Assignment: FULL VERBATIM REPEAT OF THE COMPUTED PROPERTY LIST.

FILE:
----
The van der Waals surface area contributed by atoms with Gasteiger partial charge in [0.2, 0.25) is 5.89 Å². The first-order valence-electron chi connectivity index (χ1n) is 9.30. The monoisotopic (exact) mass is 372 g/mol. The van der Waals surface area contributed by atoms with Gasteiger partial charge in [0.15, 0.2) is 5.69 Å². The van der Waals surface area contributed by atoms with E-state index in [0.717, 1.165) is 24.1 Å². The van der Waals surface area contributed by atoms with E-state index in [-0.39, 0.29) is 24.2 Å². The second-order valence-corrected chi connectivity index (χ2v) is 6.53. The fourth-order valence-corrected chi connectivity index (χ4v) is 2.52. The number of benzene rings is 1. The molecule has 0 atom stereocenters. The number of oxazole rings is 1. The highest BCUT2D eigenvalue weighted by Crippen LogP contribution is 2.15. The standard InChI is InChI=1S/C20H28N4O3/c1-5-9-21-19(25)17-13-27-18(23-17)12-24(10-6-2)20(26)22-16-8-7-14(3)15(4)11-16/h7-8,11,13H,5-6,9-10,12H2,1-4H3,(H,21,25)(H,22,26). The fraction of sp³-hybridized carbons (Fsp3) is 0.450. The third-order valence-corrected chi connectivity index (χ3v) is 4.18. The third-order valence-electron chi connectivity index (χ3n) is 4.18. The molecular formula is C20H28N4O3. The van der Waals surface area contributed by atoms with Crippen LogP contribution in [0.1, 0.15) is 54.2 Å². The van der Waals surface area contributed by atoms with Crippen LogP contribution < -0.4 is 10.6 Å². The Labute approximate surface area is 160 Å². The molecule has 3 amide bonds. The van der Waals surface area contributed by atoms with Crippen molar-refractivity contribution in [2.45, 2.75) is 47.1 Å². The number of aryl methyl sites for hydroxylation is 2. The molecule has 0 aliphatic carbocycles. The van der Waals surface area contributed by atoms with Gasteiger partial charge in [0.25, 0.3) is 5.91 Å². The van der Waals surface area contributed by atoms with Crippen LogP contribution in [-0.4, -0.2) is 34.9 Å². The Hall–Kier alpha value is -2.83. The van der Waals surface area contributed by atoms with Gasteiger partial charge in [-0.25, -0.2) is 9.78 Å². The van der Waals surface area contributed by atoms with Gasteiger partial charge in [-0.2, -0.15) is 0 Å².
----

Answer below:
The van der Waals surface area contributed by atoms with Gasteiger partial charge in [0.2, 0.25) is 5.89 Å². The first-order valence-electron chi connectivity index (χ1n) is 9.30. The monoisotopic (exact) mass is 372 g/mol. The van der Waals surface area contributed by atoms with Gasteiger partial charge in [0.15, 0.2) is 5.69 Å². The van der Waals surface area contributed by atoms with E-state index in [0.717, 1.165) is 24.1 Å². The van der Waals surface area contributed by atoms with E-state index in [-0.39, 0.29) is 24.2 Å². The second-order valence-corrected chi connectivity index (χ2v) is 6.53. The fourth-order valence-corrected chi connectivity index (χ4v) is 2.52. The number of benzene rings is 1. The molecule has 0 atom stereocenters. The number of oxazole rings is 1. The highest BCUT2D eigenvalue weighted by Crippen LogP contribution is 2.15. The standard InChI is InChI=1S/C20H28N4O3/c1-5-9-21-19(25)17-13-27-18(23-17)12-24(10-6-2)20(26)22-16-8-7-14(3)15(4)11-16/h7-8,11,13H,5-6,9-10,12H2,1-4H3,(H,21,25)(H,22,26). The fraction of sp³-hybridized carbons (Fsp3) is 0.450. The third-order valence-corrected chi connectivity index (χ3v) is 4.18. The third-order valence-electron chi connectivity index (χ3n) is 4.18. The molecular formula is C20H28N4O3. The van der Waals surface area contributed by atoms with Crippen LogP contribution in [0.1, 0.15) is 54.2 Å². The van der Waals surface area contributed by atoms with Crippen LogP contribution < -0.4 is 10.6 Å². The Labute approximate surface area is 160 Å². The molecule has 3 amide bonds. The van der Waals surface area contributed by atoms with Crippen molar-refractivity contribution in [2.45, 2.75) is 47.1 Å². The number of aryl methyl sites for hydroxylation is 2. The molecule has 0 aliphatic carbocycles. The van der Waals surface area contributed by atoms with Gasteiger partial charge in [0.25, 0.3) is 5.91 Å². The van der Waals surface area contributed by atoms with Crippen LogP contribution in [-0.4, -0.2) is 34.9 Å². The Hall–Kier alpha value is -2.83. The van der Waals surface area contributed by atoms with Gasteiger partial charge in [-0.25, -0.2) is 9.78 Å². The van der Waals surface area contributed by atoms with Gasteiger partial charge in [-0.2, -0.15) is 0 Å².